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Competing on Customer Success

Competing on Customer Success

In a bold and potentially controversial move, Peer 1 Hosting has issued a challenge to all other hosting providers to publish their Net Promoter Scores.  As many businesses can become commodities over time, simply providing products and services is not sufficient.  And Peer 1 has recognized that their primary mission must be around helping customers achieve success. 

So why is this “bold and controversial?”  A few thoughts:

  1. Peer 1 has raised the bar, not just for their competitors, but for themselves as well.  Customers that are attracted by this campaign are likely to have higher expectations… will this help or hurt?
  2. Peer 1 seems to have established an (unaudited) baseline for themselves.  Will they work to improve from there, or rest on their laurels?
  3. Peer 1 has compared themselves to IT Services industry averages, and they compare well in that regard.  But I wonder what competitive benchmarking they did before issuing this challenge?  Rackspace’s fanatical support efforts have been well chronicled (here’s just one overview), and Savvis is proud of the their work with Net Promoter.

I applaud Peer 1’s efforts and look forward to hearing more over time about how they are improving their scores (and benefitting financially from the improvements in customer loyalty).  How will the others in the hosting industry react?  I look forward to hearing more.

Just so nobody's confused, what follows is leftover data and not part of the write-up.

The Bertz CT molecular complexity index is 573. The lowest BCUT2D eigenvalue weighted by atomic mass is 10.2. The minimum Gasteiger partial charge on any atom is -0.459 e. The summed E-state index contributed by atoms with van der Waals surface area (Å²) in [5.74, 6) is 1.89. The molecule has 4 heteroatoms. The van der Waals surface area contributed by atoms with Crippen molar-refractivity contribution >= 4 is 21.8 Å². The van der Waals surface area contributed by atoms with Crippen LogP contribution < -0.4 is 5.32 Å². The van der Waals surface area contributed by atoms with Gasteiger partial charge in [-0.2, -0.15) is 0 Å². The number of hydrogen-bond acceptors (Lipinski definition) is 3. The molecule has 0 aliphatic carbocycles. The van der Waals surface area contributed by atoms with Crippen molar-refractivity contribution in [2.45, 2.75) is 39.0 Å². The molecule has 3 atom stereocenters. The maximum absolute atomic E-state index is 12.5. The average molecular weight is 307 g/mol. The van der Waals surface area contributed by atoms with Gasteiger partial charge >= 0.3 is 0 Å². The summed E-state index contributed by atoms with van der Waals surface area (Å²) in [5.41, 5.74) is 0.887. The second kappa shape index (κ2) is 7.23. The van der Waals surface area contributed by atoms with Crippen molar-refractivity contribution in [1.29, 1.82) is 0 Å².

Steve is the Founder of Waypoint Group and mastermind behind TopBox, the voice of customer engagement platform for B2B. As a customer success veteran, Steve has helped shift the Net Promoter® framework for SaaS and B2B companies, highlighting the need for account-based KPI's and measuring ROI for CX. Beware of those silent accounts! Contact him at

1 Comment

  1. lizteubner 8 years ago

    Agree – the technology itself is a commodity; what customers are paying for will boil down to the personalization and service – that will be the real differentiators, and the only value point that will justify a higher price.

    I still have a Rackspace TShirt with their “Fanatical Support” tagline that I received from them when my then employer company signed up with Rackspace – this was back in 2002, and I still think of them as a superior hosting service. Would be interested to see this industry as a whole move closer to service-based value.

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